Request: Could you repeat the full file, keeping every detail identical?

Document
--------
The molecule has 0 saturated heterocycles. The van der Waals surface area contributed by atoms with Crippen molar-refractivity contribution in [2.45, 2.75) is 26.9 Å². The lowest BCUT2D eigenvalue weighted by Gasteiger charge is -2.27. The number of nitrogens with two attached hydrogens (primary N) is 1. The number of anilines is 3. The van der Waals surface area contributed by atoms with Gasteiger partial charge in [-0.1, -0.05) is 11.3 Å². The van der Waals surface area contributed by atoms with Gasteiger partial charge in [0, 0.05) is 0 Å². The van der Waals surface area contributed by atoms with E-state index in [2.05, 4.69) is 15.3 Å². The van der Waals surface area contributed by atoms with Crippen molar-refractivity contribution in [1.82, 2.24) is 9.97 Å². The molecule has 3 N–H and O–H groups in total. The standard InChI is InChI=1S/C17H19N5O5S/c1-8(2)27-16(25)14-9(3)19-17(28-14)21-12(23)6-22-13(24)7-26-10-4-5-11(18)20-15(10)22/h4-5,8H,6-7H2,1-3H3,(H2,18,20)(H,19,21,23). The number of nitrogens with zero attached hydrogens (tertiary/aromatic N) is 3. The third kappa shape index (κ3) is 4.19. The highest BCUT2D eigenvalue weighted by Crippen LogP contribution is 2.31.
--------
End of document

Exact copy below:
The molecule has 0 saturated heterocycles. The van der Waals surface area contributed by atoms with Crippen molar-refractivity contribution in [2.45, 2.75) is 26.9 Å². The lowest BCUT2D eigenvalue weighted by Gasteiger charge is -2.27. The number of nitrogens with two attached hydrogens (primary N) is 1. The number of anilines is 3. The van der Waals surface area contributed by atoms with Gasteiger partial charge in [-0.1, -0.05) is 11.3 Å². The van der Waals surface area contributed by atoms with Gasteiger partial charge in [0, 0.05) is 0 Å². The van der Waals surface area contributed by atoms with E-state index in [2.05, 4.69) is 15.3 Å². The van der Waals surface area contributed by atoms with Crippen molar-refractivity contribution in [1.82, 2.24) is 9.97 Å². The molecule has 3 N–H and O–H groups in total. The standard InChI is InChI=1S/C17H19N5O5S/c1-8(2)27-16(25)14-9(3)19-17(28-14)21-12(23)6-22-13(24)7-26-10-4-5-11(18)20-15(10)22/h4-5,8H,6-7H2,1-3H3,(H2,18,20)(H,19,21,23). The number of nitrogens with zero attached hydrogens (tertiary/aromatic N) is 3. The third kappa shape index (κ3) is 4.19. The highest BCUT2D eigenvalue weighted by Crippen LogP contribution is 2.31.